Patrick Craine

,

Philippines bishops say RH bill is 'wake-up call' to preach against contraception

Patrick Craine
Patrick Craine

MANILA, Philippines, January 4, 2013, (LifeSiteNews.com) – The Catholic bishops in the Philippines are calling for stronger preaching against contraception in the wake of the devastating passage of the country’s RH bill after a decade-long battle against government leaders.

Father Melvin Castro, executive secretary of the bishops’ Commission on Family and Life, said the political loss was “providential” because it forces the Church out of its complacency.

“It’s a great awakening on the part of Church leaders that it’s about time to re-win the hearts and minds of the people,” he told the Manila Bulletin on January 2. “For so long a time there’s silence on the issue [of] contraceptives — I think this time the teaching that it is not acceptable will be much clearer.”

The Reproductive Health bill, which was passed Dec. 17 and was signed into law Dec. 21, guarantees universal access to contraceptives and mandates sex education in schools from the fifth grade.

The Catholic bishops had led the opposition to the bill for the last decade, and many prelates showed up at the legislature on the day of the vote to underscore their opposition.

The bishops’ conference made a final plea to legislators and citizens to reject the bill in a Dec.15 pastoral letter entitled “Contraception is Corruption.”

“The Reproductive Health Bill, if passed into law in its present form, will put the moral fibre of our nation at risk,” wrote Archbishop Socrates Villegas, vice president of the conference. “As we your bishops have said in the past, a contraceptive mentality is the mother of an abortion mentality. The wide and free accessibility of contraceptives, even to the youth, will result in the destruction of family life and in greater violence against women.”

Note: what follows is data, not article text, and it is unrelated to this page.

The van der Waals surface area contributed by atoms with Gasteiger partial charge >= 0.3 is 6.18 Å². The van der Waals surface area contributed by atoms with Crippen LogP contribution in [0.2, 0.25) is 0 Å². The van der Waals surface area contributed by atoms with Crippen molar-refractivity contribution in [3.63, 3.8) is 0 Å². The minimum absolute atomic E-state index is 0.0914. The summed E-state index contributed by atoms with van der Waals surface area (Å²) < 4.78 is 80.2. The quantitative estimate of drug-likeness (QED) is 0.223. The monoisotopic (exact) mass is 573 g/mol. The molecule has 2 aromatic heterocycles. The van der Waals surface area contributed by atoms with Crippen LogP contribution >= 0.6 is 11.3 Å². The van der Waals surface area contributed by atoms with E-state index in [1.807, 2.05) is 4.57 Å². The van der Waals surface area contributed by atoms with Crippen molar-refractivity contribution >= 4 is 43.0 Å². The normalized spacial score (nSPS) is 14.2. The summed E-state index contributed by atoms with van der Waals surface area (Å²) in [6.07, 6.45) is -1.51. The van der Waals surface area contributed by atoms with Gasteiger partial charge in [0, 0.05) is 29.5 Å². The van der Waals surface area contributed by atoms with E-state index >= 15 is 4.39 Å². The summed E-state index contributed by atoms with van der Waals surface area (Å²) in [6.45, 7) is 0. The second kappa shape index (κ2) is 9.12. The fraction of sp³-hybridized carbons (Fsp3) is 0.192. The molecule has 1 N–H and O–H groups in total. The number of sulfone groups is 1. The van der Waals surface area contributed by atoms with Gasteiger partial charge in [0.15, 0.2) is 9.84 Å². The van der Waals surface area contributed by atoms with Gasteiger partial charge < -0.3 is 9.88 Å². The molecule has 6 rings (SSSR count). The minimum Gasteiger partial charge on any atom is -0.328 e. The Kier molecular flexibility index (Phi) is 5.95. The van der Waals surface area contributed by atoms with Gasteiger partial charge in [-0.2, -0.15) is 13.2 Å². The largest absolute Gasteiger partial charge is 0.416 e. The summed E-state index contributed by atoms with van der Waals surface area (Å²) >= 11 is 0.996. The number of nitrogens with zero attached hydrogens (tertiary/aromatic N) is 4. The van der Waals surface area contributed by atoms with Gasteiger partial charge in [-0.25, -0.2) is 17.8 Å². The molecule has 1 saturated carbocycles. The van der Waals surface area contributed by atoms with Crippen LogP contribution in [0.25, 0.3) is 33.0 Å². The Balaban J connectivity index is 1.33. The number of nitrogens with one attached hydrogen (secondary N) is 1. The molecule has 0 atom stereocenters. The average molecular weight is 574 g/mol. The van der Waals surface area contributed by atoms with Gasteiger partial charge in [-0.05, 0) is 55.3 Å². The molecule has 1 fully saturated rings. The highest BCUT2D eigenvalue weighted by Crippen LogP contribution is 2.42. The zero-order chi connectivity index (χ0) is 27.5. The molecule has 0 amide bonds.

Msgr. Joselito Asis, secretary general of the bishops’ conference, says the bill’s passage is “a wake-up call to Catholic voters, for them to choose the right leaders who will truly represent their beliefs.”

“That’s our call to Catholics to stand up to their faith especially in this Year of Faith. They must show how strong their faith is,” he told the Manila Bulletin.

(Click “like” if you want to end abortion! )

Fr. Castro said the fact that so many Catholic legislators supported the bill is a “great awakening” to the fact that the overwhelmingly Catholic country “is only devout externally but do[es] not really embrace the teachings of the Church.”

The Church’s condemnation of contraception has been a taboo subject for many Catholics since the 1960s and a rallying point for dissidents since Pope Paul VI reaffirmed the teaching in his 1968 encyclical Humanae Vitae.

But many have noted a shift among Catholic leaders in recent years to defend the teaching.

In America, the U.S. bishops’ unanimous opposition to the Obama administration’s HHS mandate, which forces employers to cover contraceptives and abortion-inducing drugs, has forced both clergy and faithful to re-examine and explain the Church’s teaching.

Cardinal Timothy Dolan, who heads the U.S. Conference of Catholic Bishops (USCCB), admitted in March 2012 that Church leaders had failed over the years to transmit its teaching on contraception. As a result, he said, they “forfeited the chance to be a coherent moral voice when it comes to one of the more burning issues of the day.”

“I’m not afraid to admit that we have an internal catechetical challenge—a towering one—in convincing our own people of the moral beauty and coherence of what we teach. That’s a biggie,” said Dolan. “We have gotten gun-shy… in speaking with any amount of cogency on chastity and sexual morality.”

In Canada, which became a flash point in the controversy over Humanae Vitae when the country’s bishops formally dissented in their Winnipeg Statement, the bishops have now formally endorsed Pope Paul’s encyclical. In their 2008 pastoral letter “Liberating Potential,” they invited Catholics “to discover or rediscover” the message of Humanae Vitae. They have so far refused to rescind the Winnipeg Statement, however.